LIBRARIES CLOSED: All locations and bookdrops of the San Francisco Public Library are currently closed to help limit the spread of COVID-19. Find the latest on our response to the virus here. Check back for updates on our reopening date. Todas las sucursales y los buzones de entrega de la Biblioteca Pública de San Francisco están ahora cerrados para ayudar a limitar la propagación de COVID-19. Encuentre aquí nuestra respuesta más actual al virus. Visítenos de nuevo para ver noticias sobre nuestra fecha de reapertura. 為協助阻止新型冠狀病毒 (COVID-19) 的傳播，三藩市公立圖書館轄下所有地點及還書箱正暫停運作。 請點撃此處查詢有關我們對此病毒的最新相應措施。 並重回瀏覽更新通告, 以確知我們重新開放的日期。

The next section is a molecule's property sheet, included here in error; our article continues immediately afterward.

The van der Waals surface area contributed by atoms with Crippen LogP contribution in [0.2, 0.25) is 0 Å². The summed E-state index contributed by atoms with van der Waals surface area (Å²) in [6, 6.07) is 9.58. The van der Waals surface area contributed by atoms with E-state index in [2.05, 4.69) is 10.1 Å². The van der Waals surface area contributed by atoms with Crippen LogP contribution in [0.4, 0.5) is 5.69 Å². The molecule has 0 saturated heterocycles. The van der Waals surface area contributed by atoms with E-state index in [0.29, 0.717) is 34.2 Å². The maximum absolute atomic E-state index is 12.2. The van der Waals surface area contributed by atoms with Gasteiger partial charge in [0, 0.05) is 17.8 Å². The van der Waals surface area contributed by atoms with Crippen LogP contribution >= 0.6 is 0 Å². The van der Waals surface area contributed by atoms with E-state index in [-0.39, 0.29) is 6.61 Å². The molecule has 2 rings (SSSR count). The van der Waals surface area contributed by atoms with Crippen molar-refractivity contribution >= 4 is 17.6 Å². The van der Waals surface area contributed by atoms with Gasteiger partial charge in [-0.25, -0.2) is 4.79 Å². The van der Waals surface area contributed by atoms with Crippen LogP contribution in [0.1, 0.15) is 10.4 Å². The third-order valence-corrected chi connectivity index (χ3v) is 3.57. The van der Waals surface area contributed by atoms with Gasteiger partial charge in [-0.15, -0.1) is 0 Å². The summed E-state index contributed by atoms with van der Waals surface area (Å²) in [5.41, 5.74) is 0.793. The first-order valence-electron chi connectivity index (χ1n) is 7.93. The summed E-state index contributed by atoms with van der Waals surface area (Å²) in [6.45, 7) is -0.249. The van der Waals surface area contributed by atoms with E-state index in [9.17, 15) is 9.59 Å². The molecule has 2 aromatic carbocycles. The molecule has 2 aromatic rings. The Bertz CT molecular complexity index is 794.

"In this novel about the eccentricities and passions of booksellers and collectors, a captivating young Australian woman takes a job at a vast, chaotic emporium of used and rare books in New York City and finds herself caught up in the search for a lost Melville manuscript." "Eighteen years old and completely alone, Rosemary arrives in New York from Tasmania with little more than her love of books and an eagerness to explore the city she's read so much about. She begins her memorable search for independence with appealing enthusiasm, and the moment she steps into the Arcade bookstore, she knows she has found a home. The gruff owner, Mr. Pike, gives her a job sorting through huge piles of books and helping the rest of the staff - a group as odd and idiosyncratic as the characters in a Dickens novel. There's Pearl, the loving, motherly transsexual who runs the cash register; Oscar, who organizes the nonfiction section and shares his extensive, eclectic knowledge with Rosemary, but furiously rejects her attempts at a more personal relationship; and Arthur Pick, who supervises the art section and demonstrates a particular interest in photography books featuring naked men." "The store manager, Walter Geist, is an albino, a lonely figure even within the world of the Arcade. When Walter's eyesight begins to fail, Rosemary becomes his assistant. And so it is Rosemary who first reads the letter from someone seeking to "place" a lost manuscript by Herman Melville. Mentioned in Melville's personal correspondence but never published, the work is of inestimable value, and proof of its existence brings the simmering ambitions and rivalries of the Arcade staff to a boiling point." "Including actual correspondence by Melville, The Secret of Lost Things is at once a literary adventure that captures the excitement of discovering a long-lost manuscript by a towering American writer and a portrait of life in a surprisingly colorful bookstore."--BOOK JACKET.